“All asylum seekers and refugees, irrespective of their citizenship or visa status, should have universal access to basic health care,” AMA President, Dr Omar Khorshid, said today.
“There is real opportunity for Australia to show some compassion and take urgent action on reports of the deteriorating physical and mental health of asylum seekers and refugees in Australia’s immigration detention network, particularly with the spike in COVID-19 cases in Papua New Guinea.
“We urge the Australian Government to ensure adequate care and protection from COVID-19 is provided to asylum seekers and refugees in Papua New Guinea.
“Those in detention should have timely access to good quality ongoing health care, including emergency and specialist services, to the same standard as is available to Australian citizens.
“Prolonged, indeterminate detention of asylum seekers in immigration detention centres violates basic human rights and has an adverse impact on health. We know that the longer a person is in detention, the higher their risk of mental illness.
“The extraordinary cost to the Australian taxpayer of detaining asylum seekers and refugees, while also compounding harms caused by inadequate access to mental health care services, does not make good economic or policy sense and is leading to worsening health outcomes.
“The AMA supports efforts to protect people from the dangers of people smuggling. However, those who are currently in the Australian immigration detention network should have access to the same health and mental health care that you or I would have,” Dr Khorshid said.
The AMA welcomes the gradual release of some asylum seekers and refugees from Alternative Places of Detention (APODs) in Brisbane and Melbourne in 2021.
“Their release into the community on bridging visas is a positive step for their mental health and wellbeing and we encourage the Australian Government to ensure they continue to access the health care they require in the community,” Dr Khorshid said.
“The AMA remains gravely concerned for the mental and physical health of the remaining cohort of asylum seekers and refugees in APODs. Prolonged detention in hotels is having detrimental impacts on mental health and wellbeing and we urge their release into the community on health grounds.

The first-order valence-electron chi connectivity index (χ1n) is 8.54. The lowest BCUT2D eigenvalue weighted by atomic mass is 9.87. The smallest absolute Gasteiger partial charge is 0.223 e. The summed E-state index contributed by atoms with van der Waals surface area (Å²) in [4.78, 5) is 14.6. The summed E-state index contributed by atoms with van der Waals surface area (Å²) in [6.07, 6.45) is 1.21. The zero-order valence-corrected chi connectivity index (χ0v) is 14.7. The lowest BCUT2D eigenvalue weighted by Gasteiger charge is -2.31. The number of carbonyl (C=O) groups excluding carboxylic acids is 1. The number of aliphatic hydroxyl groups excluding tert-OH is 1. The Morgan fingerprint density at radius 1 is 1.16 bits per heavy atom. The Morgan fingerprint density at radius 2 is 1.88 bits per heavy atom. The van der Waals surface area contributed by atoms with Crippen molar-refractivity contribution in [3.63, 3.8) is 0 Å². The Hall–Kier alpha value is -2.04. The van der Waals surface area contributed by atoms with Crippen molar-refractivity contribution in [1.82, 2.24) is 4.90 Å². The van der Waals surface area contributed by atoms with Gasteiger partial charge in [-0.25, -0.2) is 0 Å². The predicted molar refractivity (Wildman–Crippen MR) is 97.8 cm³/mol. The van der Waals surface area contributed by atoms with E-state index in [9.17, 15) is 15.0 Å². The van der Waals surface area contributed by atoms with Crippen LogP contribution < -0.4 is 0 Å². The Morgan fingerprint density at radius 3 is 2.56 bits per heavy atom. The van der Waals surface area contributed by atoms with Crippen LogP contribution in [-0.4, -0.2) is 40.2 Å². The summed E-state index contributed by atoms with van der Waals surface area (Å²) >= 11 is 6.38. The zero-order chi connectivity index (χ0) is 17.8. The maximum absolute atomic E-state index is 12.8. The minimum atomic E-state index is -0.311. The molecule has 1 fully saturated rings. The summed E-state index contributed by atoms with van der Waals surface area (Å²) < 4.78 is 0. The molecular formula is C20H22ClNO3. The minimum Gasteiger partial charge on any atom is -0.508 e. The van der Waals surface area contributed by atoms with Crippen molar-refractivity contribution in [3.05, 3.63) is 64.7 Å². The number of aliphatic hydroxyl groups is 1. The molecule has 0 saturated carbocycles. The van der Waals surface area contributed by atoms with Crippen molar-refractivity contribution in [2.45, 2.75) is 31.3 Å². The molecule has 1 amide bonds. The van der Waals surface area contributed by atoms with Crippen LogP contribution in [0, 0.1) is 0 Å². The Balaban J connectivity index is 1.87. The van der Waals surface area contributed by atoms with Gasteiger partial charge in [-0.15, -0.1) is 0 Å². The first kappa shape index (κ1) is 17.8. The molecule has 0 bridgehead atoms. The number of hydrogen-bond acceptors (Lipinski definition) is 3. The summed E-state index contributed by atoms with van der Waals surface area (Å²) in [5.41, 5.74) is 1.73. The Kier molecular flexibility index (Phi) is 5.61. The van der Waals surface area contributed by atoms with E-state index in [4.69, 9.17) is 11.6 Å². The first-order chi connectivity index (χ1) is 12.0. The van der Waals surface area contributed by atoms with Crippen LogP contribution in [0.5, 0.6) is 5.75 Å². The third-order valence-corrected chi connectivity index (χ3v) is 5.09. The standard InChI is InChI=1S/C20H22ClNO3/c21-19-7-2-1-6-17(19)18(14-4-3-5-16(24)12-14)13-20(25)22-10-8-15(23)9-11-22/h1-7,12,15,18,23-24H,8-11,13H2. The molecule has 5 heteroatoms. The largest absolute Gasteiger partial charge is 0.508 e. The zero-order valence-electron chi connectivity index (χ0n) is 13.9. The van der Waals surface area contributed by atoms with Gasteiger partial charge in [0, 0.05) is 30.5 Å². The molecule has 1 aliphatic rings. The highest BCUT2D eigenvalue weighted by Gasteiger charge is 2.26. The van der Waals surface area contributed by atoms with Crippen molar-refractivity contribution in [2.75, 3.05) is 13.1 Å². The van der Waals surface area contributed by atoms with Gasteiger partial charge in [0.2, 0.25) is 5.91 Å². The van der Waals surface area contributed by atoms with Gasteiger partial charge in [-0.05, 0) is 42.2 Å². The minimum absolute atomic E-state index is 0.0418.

“The Australian Government is to be commended for their considerable efforts in tackling mental health issues and working towards suicide prevention over recent years. We understand that the goal of Towards Zero Suicides remains a high policy priority area for Prime Minister Morrison.
“The AMA now calls on the Australian Government to extend this compassion to asylum seekers and detainees in APODs by releasing them into the community to prevent any further decline in their mental health.
“We are also reiterating our call to release the Murugappan family from Biloela back into the community while they await a final outcome of their legal case. Prolonged detention on Christmas Island is more than likely causing avoidable developmental harms and we remain deeply concerned about the potential life-long impacts of this on these young children,” Dr Khorshid said.
The AMA calls on the Australian Government to:
- Immediately release all remaining detainees currently being held in hotel APODs in Brisbane and Melbourne into the community on the basis of their physical and mental health needs while they await finalisation of their asylum seeker/refugee pathway;
- Ensure that all asylum seekers and refugees released from detention into the community receive appropriate physical and mental health care; and
- Release the Murugappan family from Christmas Island and return them to their home community of Biloela in Queensland pending finalisation of their immigration outcome on the basis of their health and wellbeing.